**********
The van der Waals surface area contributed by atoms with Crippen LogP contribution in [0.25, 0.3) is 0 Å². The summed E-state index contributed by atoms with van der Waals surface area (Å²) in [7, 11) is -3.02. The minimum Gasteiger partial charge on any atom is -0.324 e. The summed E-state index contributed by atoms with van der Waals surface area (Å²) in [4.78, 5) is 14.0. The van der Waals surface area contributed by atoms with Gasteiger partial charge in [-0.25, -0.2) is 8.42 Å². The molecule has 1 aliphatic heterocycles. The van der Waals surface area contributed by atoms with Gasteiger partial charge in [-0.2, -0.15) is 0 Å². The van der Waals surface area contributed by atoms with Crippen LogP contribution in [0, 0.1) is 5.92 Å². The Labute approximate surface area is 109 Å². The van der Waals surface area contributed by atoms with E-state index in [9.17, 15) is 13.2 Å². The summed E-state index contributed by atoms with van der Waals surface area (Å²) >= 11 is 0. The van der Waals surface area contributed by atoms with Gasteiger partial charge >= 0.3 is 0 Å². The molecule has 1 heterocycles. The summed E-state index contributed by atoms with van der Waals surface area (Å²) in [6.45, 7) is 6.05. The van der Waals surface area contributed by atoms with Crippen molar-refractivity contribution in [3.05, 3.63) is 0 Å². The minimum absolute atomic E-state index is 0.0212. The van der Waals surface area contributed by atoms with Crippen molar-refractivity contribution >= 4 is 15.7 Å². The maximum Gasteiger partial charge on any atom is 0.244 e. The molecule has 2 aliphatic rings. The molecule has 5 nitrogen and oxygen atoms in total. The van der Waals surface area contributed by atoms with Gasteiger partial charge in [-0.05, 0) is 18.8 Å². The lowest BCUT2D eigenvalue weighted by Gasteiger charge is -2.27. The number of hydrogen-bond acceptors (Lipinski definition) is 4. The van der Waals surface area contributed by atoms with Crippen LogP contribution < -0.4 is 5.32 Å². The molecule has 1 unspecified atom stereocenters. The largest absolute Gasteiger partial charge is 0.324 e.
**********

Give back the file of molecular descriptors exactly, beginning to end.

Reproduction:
The van der Waals surface area contributed by atoms with Crippen LogP contribution in [0.25, 0.3) is 0 Å². The summed E-state index contributed by atoms with van der Waals surface area (Å²) in [7, 11) is -3.02. The minimum Gasteiger partial charge on any atom is -0.324 e. The summed E-state index contributed by atoms with van der Waals surface area (Å²) in [4.78, 5) is 14.0. The van der Waals surface area contributed by atoms with Gasteiger partial charge in [-0.25, -0.2) is 8.42 Å². The molecule has 1 aliphatic heterocycles. The van der Waals surface area contributed by atoms with Gasteiger partial charge in [-0.2, -0.15) is 0 Å². The van der Waals surface area contributed by atoms with Crippen LogP contribution in [0, 0.1) is 5.92 Å². The Labute approximate surface area is 109 Å². The van der Waals surface area contributed by atoms with E-state index in [9.17, 15) is 13.2 Å². The summed E-state index contributed by atoms with van der Waals surface area (Å²) >= 11 is 0. The van der Waals surface area contributed by atoms with Gasteiger partial charge >= 0.3 is 0 Å². The molecule has 1 heterocycles. The summed E-state index contributed by atoms with van der Waals surface area (Å²) in [6.45, 7) is 6.05. The van der Waals surface area contributed by atoms with Crippen molar-refractivity contribution in [3.05, 3.63) is 0 Å². The minimum absolute atomic E-state index is 0.0212. The van der Waals surface area contributed by atoms with Crippen molar-refractivity contribution >= 4 is 15.7 Å². The maximum Gasteiger partial charge on any atom is 0.244 e. The molecule has 2 aliphatic rings. The molecule has 5 nitrogen and oxygen atoms in total. The van der Waals surface area contributed by atoms with Gasteiger partial charge in [-0.05, 0) is 18.8 Å². The lowest BCUT2D eigenvalue weighted by Gasteiger charge is -2.27. The number of hydrogen-bond acceptors (Lipinski definition) is 4. The van der Waals surface area contributed by atoms with Crippen LogP contribution < -0.4 is 5.32 Å². The molecule has 1 unspecified atom stereocenters. The largest absolute Gasteiger partial charge is 0.324 e.